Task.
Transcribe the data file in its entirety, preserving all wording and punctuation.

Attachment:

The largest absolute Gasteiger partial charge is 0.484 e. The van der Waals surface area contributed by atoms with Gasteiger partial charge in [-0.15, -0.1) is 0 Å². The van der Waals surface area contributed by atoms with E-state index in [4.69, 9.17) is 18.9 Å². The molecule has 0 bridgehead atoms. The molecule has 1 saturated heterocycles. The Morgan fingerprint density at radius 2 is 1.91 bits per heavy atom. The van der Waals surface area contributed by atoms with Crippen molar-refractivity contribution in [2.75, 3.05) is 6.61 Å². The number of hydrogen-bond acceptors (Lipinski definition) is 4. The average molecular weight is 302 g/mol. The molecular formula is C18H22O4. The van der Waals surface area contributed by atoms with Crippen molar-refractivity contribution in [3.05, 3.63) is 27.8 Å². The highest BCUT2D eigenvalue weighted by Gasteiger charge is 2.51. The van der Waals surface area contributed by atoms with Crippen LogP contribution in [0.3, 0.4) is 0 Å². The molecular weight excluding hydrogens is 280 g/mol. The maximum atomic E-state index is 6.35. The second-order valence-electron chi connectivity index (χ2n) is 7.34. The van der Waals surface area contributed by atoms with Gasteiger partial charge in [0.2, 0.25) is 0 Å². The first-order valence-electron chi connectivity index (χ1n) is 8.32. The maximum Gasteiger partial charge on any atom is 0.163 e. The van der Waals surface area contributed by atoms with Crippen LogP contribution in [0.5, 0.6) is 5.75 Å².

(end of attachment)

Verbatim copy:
The largest absolute Gasteiger partial charge is 0.484 e. The van der Waals surface area contributed by atoms with Gasteiger partial charge in [-0.15, -0.1) is 0 Å². The van der Waals surface area contributed by atoms with E-state index in [4.69, 9.17) is 18.9 Å². The molecule has 0 bridgehead atoms. The molecule has 1 saturated heterocycles. The Morgan fingerprint density at radius 2 is 1.91 bits per heavy atom. The van der Waals surface area contributed by atoms with Crippen molar-refractivity contribution in [2.75, 3.05) is 6.61 Å². The number of hydrogen-bond acceptors (Lipinski definition) is 4. The average molecular weight is 302 g/mol. The molecular formula is C18H22O4. The van der Waals surface area contributed by atoms with Crippen molar-refractivity contribution in [3.05, 3.63) is 27.8 Å². The highest BCUT2D eigenvalue weighted by Gasteiger charge is 2.51. The van der Waals surface area contributed by atoms with Crippen LogP contribution in [0.3, 0.4) is 0 Å². The molecular weight excluding hydrogens is 280 g/mol. The maximum atomic E-state index is 6.35. The second-order valence-electron chi connectivity index (χ2n) is 7.34. The van der Waals surface area contributed by atoms with Gasteiger partial charge in [0.2, 0.25) is 0 Å². The first-order valence-electron chi connectivity index (χ1n) is 8.32. The maximum Gasteiger partial charge on any atom is 0.163 e. The van der Waals surface area contributed by atoms with Crippen LogP contribution in [0.5, 0.6) is 5.75 Å².